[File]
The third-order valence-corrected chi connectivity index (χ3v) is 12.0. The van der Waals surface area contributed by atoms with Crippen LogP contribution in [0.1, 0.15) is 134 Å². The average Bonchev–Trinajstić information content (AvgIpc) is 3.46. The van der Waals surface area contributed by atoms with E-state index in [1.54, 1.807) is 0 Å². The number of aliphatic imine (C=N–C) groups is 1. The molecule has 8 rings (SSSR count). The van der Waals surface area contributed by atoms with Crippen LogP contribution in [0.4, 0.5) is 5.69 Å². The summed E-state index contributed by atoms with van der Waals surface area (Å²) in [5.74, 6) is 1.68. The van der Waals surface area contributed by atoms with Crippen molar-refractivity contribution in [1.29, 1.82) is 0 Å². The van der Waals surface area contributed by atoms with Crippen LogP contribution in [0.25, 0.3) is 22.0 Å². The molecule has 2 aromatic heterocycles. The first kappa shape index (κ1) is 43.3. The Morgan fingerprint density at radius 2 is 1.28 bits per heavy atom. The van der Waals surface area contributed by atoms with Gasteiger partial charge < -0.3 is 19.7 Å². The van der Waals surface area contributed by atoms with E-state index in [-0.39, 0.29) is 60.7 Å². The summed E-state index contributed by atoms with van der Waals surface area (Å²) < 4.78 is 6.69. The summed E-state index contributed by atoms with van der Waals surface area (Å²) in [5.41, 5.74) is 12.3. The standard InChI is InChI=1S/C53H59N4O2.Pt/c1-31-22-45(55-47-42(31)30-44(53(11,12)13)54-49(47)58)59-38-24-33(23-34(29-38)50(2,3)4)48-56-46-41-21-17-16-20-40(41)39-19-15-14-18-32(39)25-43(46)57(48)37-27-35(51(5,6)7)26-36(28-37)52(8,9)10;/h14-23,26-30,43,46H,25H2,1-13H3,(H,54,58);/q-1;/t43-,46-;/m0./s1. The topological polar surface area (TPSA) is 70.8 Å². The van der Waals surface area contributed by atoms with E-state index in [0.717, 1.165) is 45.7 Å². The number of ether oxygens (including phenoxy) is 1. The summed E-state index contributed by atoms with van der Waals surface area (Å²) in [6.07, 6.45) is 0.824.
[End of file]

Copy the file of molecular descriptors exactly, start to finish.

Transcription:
The third-order valence-corrected chi connectivity index (χ3v) is 12.0. The van der Waals surface area contributed by atoms with Crippen LogP contribution in [0.1, 0.15) is 134 Å². The average Bonchev–Trinajstić information content (AvgIpc) is 3.46. The van der Waals surface area contributed by atoms with E-state index in [1.54, 1.807) is 0 Å². The number of aliphatic imine (C=N–C) groups is 1. The molecule has 8 rings (SSSR count). The van der Waals surface area contributed by atoms with Crippen LogP contribution in [0.4, 0.5) is 5.69 Å². The summed E-state index contributed by atoms with van der Waals surface area (Å²) in [5.74, 6) is 1.68. The van der Waals surface area contributed by atoms with Crippen molar-refractivity contribution in [1.29, 1.82) is 0 Å². The van der Waals surface area contributed by atoms with Crippen LogP contribution in [0.25, 0.3) is 22.0 Å². The molecule has 2 aromatic heterocycles. The first kappa shape index (κ1) is 43.3. The Morgan fingerprint density at radius 2 is 1.28 bits per heavy atom. The van der Waals surface area contributed by atoms with Gasteiger partial charge < -0.3 is 19.7 Å². The van der Waals surface area contributed by atoms with E-state index in [-0.39, 0.29) is 60.7 Å². The summed E-state index contributed by atoms with van der Waals surface area (Å²) < 4.78 is 6.69. The summed E-state index contributed by atoms with van der Waals surface area (Å²) in [5.41, 5.74) is 12.3. The standard InChI is InChI=1S/C53H59N4O2.Pt/c1-31-22-45(55-47-42(31)30-44(53(11,12)13)54-49(47)58)59-38-24-33(23-34(29-38)50(2,3)4)48-56-46-41-21-17-16-20-40(41)39-19-15-14-18-32(39)25-43(46)57(48)37-27-35(51(5,6)7)26-36(28-37)52(8,9)10;/h14-23,26-30,43,46H,25H2,1-13H3,(H,54,58);/q-1;/t43-,46-;/m0./s1. The topological polar surface area (TPSA) is 70.8 Å². The van der Waals surface area contributed by atoms with E-state index in [0.717, 1.165) is 45.7 Å². The number of ether oxygens (including phenoxy) is 1. The summed E-state index contributed by atoms with van der Waals surface area (Å²) in [6.07, 6.45) is 0.824.